Rules to remember when starting your own farm


IN 2008, A SITE with an intriguing name hit the World Wide Web. It’s The Art of Manliness (www.artofmanliness. com). Five years later, a contributing writer offered a column that came to my attention a few weeks ago. The title is “9 Rules for Starting Your Own Farm.” It’s an interesting and fun-to-read piece by Forrest Pritchard, a man with considerable farming experience and credibility — and a great name for a man of the earth. His claims to fame include saving his seven-generation family farm in Virginia with a practice called sustainable farming and then writing a book about it (Gaining Ground).

Space here won’t allow me to touch on all nine of Pritchard’s rules — with a “bonus rule” he actually has an even 10 for us — but I would like to briefly highlight five of them.

Rule #2: Allow Yourself the Opportunity to Fail

“If failure is a major concern to you, here’s a spoiler: in farming, you will fail. 100% chance,” Pritchard writes with all honesty. He says a lot of good can come from failure — perspective for future enterprises, increased intellectual strength, and more emotional resiliency, for example.

Rule #4: Match the Land to Its Suited Use

Don’t force the issue; “(work) with what nature gives us,” Pritchard says. Learning what the land will give you can come by experience (often the long, hard, and expensive way), through good research, or a combination of the two.

Rule #5: Grow Your Passion

“Everyone knows that farming is hard work. So do yourself a favor: grow something that you love,” Pritchard advises. Similar advice by the late Steve Jobs, famously of Apple Inc., comes to mind here: “The only way to do great work is to love what you do.”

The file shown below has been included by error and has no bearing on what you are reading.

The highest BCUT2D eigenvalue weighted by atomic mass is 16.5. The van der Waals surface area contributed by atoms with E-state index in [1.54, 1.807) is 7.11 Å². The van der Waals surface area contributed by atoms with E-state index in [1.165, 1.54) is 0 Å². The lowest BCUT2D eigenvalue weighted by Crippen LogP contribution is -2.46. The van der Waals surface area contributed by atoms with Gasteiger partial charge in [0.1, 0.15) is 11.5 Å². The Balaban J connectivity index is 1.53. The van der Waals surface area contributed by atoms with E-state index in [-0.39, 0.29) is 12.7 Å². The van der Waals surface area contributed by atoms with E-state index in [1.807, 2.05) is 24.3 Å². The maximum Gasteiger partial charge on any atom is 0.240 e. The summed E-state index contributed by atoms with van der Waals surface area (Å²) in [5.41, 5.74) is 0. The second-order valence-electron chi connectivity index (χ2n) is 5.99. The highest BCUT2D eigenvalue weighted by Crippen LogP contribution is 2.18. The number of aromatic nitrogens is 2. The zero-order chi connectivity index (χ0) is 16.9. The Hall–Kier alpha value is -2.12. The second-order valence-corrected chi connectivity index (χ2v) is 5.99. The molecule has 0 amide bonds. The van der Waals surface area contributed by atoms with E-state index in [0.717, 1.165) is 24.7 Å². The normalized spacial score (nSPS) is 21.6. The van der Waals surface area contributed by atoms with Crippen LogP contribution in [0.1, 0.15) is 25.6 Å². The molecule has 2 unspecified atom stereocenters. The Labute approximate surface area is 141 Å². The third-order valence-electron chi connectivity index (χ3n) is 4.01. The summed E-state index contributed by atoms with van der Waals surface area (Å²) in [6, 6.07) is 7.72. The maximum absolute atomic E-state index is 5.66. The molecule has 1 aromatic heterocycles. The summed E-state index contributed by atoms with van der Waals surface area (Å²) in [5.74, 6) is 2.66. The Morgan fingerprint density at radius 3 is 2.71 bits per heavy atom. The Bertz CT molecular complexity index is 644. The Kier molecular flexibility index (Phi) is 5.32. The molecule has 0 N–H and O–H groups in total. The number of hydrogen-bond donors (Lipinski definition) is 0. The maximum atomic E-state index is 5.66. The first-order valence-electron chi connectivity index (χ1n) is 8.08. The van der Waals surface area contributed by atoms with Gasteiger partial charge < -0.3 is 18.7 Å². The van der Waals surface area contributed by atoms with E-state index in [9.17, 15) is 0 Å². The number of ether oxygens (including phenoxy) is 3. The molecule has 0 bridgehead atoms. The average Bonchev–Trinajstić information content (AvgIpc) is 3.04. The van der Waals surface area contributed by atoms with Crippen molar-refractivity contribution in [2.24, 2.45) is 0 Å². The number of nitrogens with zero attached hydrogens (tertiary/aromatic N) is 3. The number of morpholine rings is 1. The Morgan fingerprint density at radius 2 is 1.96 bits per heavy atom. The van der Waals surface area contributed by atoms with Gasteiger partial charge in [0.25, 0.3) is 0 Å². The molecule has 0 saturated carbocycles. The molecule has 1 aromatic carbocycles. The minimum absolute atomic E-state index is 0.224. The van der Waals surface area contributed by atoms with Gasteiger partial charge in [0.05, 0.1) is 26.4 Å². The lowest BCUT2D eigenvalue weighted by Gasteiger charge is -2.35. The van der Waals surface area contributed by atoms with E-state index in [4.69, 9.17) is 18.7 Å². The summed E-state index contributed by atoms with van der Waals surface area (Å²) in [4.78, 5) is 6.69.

Rule #6: Set Reasonable Goals

A self-proclaimed workaholic, Pritchard offers this to newbie farmers: “Take care of yourself. Burnout is big in farming.” He says it’s wise to set annual and reasonable goals that will get you to where you ultimately want to be with your enterprise.

Rule #8: Have a Sense of Humor

Pritchard has one — a sense of humor — and you discover that early on while reading his article. “(F)aced with the possibility of daily mayhem (on the farm), a sense of humor can be a handy-dandy coping mechanism,” he writes.

I truly enjoyed Pritchard’s article. It offers a lot of good, practical, and honest advice. People who are thinking about getting into farming will learn a lot from it. Those who have been in the business for a while certainly will relate to it. You’ll find it with a click over to http://bit.ly/1eUp3J0.

CREDIT

column by BAXTER TROUTMAN

BIO: Baxter Troutman is founder and chief executive officer of Labor Solutions, a staffing company with offices in Bartow, Winter Haven, Lake Wales, and Arcadia. A cattle rancher and citrus grower who served in the Florida House of Representatives, Troutman understands the challenges and concerns of today’s farmer.